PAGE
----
Be part of the anti-bullying campaigns taking place next week

Next week sees both Stand Up To Bullying and Stop Cyberbullying Day address the issue of bullying


In figures released by charity Ditch the Label in their latest bullying survey, 1-in-2 young people have experienced bullying, with 1-in-10 having been bullied within the past week. In addition, their research revealed that young people feel that social networks are not currently doing enough about online bullying, with many feeling unsafe online.

Empowering pupils to take the lead on tackling bullying can help in schools, and participating in the forthcoming anti-bullying campaigns taking place next week can help enforce the message.

Stand Up To Bullying Day 2018Stand up to Bullying Day - June 13th 2018
Stand Up To Bullying Day was started in 2016 by The Diana Award with HRH The Duke of Cambridge and aims to raise public awareness about bullying and its long term effect, create understanding about our collective role in tackling bullying and to empower the public with the tools to stand up to bullying; wherever they are.

Whether you're looking to support on social media, run a session in your school or review your anti-bullying policy there's plenty to get you going. Schools can download a resource pack with ideas for activities and fundraising events to support anti-bullying and the Stand Up To Bullying campaign. There is also a Thunderclap where schools can show their support.


Stop Cyberbullying Day 2018Stop Cyberbullying Day - June 15th 2018
Stop Cyberbullying Day was founded by The Cybersmile Foundation on June 17th 2012, to promote online positivity and good digital citizenship.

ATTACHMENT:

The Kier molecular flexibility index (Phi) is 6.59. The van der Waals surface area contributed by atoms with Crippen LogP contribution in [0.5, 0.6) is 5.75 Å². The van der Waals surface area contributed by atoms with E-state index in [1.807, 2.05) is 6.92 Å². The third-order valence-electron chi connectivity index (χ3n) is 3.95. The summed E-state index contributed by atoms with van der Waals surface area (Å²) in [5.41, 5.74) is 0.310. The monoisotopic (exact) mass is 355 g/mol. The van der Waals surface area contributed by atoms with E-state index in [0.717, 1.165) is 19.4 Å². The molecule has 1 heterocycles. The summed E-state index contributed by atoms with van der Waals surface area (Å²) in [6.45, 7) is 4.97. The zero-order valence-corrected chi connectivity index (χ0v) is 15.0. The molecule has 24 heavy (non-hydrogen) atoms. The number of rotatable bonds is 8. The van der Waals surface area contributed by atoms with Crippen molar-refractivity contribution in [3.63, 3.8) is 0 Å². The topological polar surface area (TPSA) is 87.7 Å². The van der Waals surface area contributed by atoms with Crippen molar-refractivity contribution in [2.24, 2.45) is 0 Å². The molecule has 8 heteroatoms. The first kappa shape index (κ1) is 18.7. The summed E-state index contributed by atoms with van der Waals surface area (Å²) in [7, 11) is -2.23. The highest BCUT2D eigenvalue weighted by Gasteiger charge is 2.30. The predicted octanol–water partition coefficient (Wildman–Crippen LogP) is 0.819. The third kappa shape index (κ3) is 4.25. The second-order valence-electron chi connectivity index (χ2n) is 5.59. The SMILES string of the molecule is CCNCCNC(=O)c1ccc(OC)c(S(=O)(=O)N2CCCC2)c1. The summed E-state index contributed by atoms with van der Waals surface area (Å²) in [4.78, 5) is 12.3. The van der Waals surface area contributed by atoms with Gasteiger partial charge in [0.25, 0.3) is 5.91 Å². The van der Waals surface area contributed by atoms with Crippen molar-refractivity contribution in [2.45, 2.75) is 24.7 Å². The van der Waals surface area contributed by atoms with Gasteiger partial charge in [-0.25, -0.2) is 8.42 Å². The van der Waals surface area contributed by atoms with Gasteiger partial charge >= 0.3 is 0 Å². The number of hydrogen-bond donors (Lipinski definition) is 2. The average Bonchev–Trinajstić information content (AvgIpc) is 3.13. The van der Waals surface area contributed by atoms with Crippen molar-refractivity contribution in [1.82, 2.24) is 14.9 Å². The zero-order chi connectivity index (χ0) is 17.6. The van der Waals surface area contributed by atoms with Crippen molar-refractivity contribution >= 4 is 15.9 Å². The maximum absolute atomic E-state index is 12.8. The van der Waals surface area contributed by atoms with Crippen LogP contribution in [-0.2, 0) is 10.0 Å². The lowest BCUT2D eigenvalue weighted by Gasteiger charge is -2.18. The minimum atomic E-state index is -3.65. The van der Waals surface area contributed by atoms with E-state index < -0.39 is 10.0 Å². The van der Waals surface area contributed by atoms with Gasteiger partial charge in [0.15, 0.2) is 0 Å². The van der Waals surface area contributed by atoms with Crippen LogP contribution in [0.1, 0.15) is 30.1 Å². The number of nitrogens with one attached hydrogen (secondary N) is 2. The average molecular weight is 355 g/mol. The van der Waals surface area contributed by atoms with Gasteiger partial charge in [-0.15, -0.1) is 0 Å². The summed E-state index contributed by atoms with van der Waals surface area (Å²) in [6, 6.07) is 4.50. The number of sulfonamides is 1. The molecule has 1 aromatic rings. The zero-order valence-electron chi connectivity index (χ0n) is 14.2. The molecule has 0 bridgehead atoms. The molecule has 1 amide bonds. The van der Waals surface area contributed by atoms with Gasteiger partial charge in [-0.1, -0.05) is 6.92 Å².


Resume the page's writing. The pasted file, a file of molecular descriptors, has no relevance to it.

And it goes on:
Since then, every year on the third Friday in June, Stop Cyberbullying Day has become a growing force of positivity.

Stop Cyberbullying Day encourages people around the world to show their commitment toward a truly inclusive and diverse online environment for all – without fear of personal threats, harassment or abuse.

To get involved you can use the hashtag #STOPCYBERBULLYINGDAY on the day with your content (images, videos, articles) to let people know you are participating on Twitter, Facebook, Instagram and YouTube - supporting a brighter, kinder internet. Schools can also sign up to pledge their support via the Thunderclap campaign leading up to the day.


Join our FREE Membership service for our bullying assembly resource. E-safety Support members can also download cyber bullying specific resources and distribute Internet safety training. Safeguarding Essentials members have access to the full suite of cyber bullying and bullying resources including policies, teaching resources and staff training. Find out more.